At Castello di Brolio, one of Chianti Classico’s iconic estates, Francesco Ricasoli explains that the year has brought a one-two punch of freezes and hot spells. “Still, our white grapes, which were picked already in late August, are superb, in both quality and quantity. We expect to bring in our Sangiovese around mid-September; the crop will be down a bit, but quality definitely up. Cluster size is somewhat small, as in 2017, but they show deeper colour, aromatic intensity, and better concentration.” 

Just a few kilometres away, Giovanni Mazzei underscores that the current season “is yet more proof of our vines’ ability to withstand challenging weather conditions thrown at them.” In particular, in the Siepi zone, “where deep soils and a high percentage of clay help retain much more moisture than other areas, a generous water supply for the roots and wide day-night temperature ranges are ensuring excellent ripeness levels.”    

At Castello di Querceto in Greve in Chianti, the unfavourable weather phenomena reduced the crop load by about 10%. Alessandro François is cautious about making any definitive judgments. While waiting to see what the next few weeks will bring, he says that “quality looks very good, but our Sangiovese growing at 400-520 metres still needs more time.”

The heat spells impacted Gaiole in Chianti, too, but director Luca Vitiello of Bertinga explains that “good canopy management protected the clusters and careful ground-working allowed the vines to recently complete veraison, a bit late perhaps, but with no excessive stress. These are the foundations for an excellent harvest, which we are looking for in the next days of September for the Merlot vineyards and the first half of October for Sangiovese.”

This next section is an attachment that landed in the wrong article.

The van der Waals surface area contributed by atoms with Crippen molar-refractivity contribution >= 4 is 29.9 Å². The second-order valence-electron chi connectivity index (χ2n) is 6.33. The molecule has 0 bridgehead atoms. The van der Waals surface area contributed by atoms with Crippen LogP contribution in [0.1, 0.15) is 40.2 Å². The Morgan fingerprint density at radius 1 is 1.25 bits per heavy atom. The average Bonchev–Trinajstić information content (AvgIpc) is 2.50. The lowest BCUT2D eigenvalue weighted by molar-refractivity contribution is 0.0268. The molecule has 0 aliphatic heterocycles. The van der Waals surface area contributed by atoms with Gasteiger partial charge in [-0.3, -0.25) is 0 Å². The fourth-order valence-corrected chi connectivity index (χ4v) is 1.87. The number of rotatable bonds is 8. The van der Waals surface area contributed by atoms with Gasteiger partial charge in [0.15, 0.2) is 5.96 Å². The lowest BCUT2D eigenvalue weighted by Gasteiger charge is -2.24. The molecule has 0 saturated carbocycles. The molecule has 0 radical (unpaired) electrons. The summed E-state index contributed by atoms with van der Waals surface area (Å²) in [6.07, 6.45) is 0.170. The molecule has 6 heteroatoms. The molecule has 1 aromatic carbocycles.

Moving into Montalcino, Emilia Nardi, owner of Tenute Silvio Nardi, tells us that “thanks to our 2020 post-harvest operations, the vines enjoyed a plentiful supply of water, which allowed them to handle this season’s lack of it. Right now, the fruit shows surprisingly good balance and the vines good canopy development.”

Heading towards the Tuscan coast, where the vineyards of the Tenuta di Ghizzano lie in the Pisan hills, Ginevra Venerosi Pesciolini declares herself satisfied, since “the white grape varieties are in very good shape indeed. For some of the reds, however, the situation is somewhat more complicated. The Merlot is already in the cellar, and the quality seems quite high, but we’re hoping for a bit more rain, which would give our Sangiovese perfect phenolic ripeness.” Rains have already been of providential help this year, and “our clay-rich soils were able to absorb the rains we saw in May, which helped the vines cope with the summer drought.”   

In Riparbella, the just-emerging Colline Albelle operation uses one of its tools, dry-farming, to prevent heat stress. Winery director and winemaker Julian Renaud explains that “we also mow the cover-crop in mid-May, leaving everything on the ground, we keep canes short to prevent evapo-transpiration, do no leaf-pulling, and we utilise biodynamic preparations. All that helps us maintain optimal balance in the vineyards and a very gradual ripening process. This year, we expect about a 15-day delay in starting our harvest.”